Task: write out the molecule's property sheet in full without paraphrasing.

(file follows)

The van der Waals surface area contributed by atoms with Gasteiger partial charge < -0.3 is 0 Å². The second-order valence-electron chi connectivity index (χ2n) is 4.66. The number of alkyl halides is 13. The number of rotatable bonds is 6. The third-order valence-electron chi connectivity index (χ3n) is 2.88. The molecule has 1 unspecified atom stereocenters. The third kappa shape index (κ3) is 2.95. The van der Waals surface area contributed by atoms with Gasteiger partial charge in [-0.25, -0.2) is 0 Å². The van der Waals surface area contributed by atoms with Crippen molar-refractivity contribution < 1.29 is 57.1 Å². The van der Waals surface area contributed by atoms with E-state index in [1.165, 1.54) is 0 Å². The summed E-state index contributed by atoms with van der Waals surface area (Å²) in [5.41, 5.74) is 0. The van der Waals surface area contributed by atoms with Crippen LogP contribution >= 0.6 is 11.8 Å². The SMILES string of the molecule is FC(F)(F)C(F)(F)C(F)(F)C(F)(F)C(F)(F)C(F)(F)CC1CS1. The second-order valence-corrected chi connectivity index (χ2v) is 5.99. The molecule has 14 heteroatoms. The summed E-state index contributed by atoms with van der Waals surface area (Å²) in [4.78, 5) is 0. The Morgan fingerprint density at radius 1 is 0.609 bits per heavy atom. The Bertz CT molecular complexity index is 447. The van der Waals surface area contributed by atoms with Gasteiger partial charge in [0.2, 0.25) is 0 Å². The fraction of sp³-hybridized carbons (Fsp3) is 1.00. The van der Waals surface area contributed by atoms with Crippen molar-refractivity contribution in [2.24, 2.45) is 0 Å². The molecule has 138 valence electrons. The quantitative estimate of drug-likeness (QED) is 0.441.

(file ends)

The van der Waals surface area contributed by atoms with Gasteiger partial charge < -0.3 is 0 Å². The second-order valence-electron chi connectivity index (χ2n) is 4.66. The number of alkyl halides is 13. The number of rotatable bonds is 6. The third-order valence-electron chi connectivity index (χ3n) is 2.88. The molecule has 1 unspecified atom stereocenters. The third kappa shape index (κ3) is 2.95. The van der Waals surface area contributed by atoms with Gasteiger partial charge in [-0.25, -0.2) is 0 Å². The van der Waals surface area contributed by atoms with Crippen molar-refractivity contribution < 1.29 is 57.1 Å². The van der Waals surface area contributed by atoms with E-state index in [1.165, 1.54) is 0 Å². The summed E-state index contributed by atoms with van der Waals surface area (Å²) in [5.41, 5.74) is 0. The van der Waals surface area contributed by atoms with Crippen LogP contribution >= 0.6 is 11.8 Å². The SMILES string of the molecule is FC(F)(F)C(F)(F)C(F)(F)C(F)(F)C(F)(F)C(F)(F)CC1CS1. The second-order valence-corrected chi connectivity index (χ2v) is 5.99. The molecule has 14 heteroatoms. The summed E-state index contributed by atoms with van der Waals surface area (Å²) in [4.78, 5) is 0. The Morgan fingerprint density at radius 1 is 0.609 bits per heavy atom. The Bertz CT molecular complexity index is 447. The van der Waals surface area contributed by atoms with Gasteiger partial charge in [0.2, 0.25) is 0 Å². The fraction of sp³-hybridized carbons (Fsp3) is 1.00. The van der Waals surface area contributed by atoms with Crippen molar-refractivity contribution in [2.24, 2.45) is 0 Å². The molecule has 138 valence electrons. The quantitative estimate of drug-likeness (QED) is 0.441.